Prospective memory is “remembering to remember.” Despite the pervasiveness of this requirement in real-life, we know surprisingly little about the topic. In their new book, McDaniel & Einstein provide a direly needed review of this fascinating new field, providing important information for researchers, clinicians, and laypeople alike on how basic cognitive science is coming to a “big picture” understanding of prospective memory.
In some ways, it’s not so much a single topic as an amalgam of many different cognitive processes already studied in other domains. For example, prospective memory involves the formation of goals, memorization, and recall. Although these and other similarities belie the relationship of prospective memory to more traditional research topics, their interactions have not been well-addressed outside the field of prospective memory.
So it’s particularly exciting to see that McDaniel & Einstein are so successful in bringing all these constituent processes together in a coherent framework. To use an example in the book, traditional studies of recall cannot reveal the circumstances under which recall is initiated in the first place. Likewise, we understand task-switching in the laboratory, but have little idea how that translates to the real world, where task switches may be subtly-cued and the tasks themselves may be variable in their priority or distance from the current focus of attention. These are the kind of rich and virtually untouched theoretical issues that are torn open and revealed for all to see throughout the majority of this excellent book – along with obscure yet carefully-reviewed evidence bearing on these new and exciting questions.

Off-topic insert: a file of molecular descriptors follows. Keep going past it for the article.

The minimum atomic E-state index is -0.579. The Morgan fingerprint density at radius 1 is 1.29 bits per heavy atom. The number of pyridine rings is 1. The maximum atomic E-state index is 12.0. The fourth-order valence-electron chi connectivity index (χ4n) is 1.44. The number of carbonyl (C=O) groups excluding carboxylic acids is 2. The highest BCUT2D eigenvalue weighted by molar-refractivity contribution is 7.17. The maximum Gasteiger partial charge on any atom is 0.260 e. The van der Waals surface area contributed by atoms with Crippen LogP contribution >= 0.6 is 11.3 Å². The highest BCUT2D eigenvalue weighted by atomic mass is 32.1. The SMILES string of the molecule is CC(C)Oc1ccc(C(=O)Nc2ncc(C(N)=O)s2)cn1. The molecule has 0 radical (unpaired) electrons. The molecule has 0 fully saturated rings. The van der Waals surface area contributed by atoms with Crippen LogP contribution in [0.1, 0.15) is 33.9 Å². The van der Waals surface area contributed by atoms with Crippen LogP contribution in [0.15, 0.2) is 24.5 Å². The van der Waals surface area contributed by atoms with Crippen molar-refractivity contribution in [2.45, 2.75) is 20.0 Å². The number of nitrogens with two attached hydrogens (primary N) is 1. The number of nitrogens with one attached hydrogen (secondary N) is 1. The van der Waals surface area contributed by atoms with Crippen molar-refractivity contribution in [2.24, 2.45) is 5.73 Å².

Other chapters focus on the developmental trends of “remembering to remember,” the potential applications for this research, and the emerging cognitive neuroscience of prospective memory. The authors write very clearly, avoiding jargon and remaining casual while nonetheless maintaining the intellectual “pace” that is more commonly found in peer-reviewed journal articles. You may find yourself finishing the book more rapidly than you would have liked (it’s only about 230 relatively small pages). But then you can always read it a second time, as I plan to do.
The book maintains a very theory-oriented approach, and is less of a popular science book than a graduate-level course reader. Laypeople and academics outside of psychology will also appreciate McDaniel & Einstein’s rigorous scholarship, but may wish to evaluate their interest in the minutiae of prospective memory research before purchasing. “Prospective Memory” thus comes highly recommended to students of psychology who are curious about an up-and-coming area of research that is ripe for further work.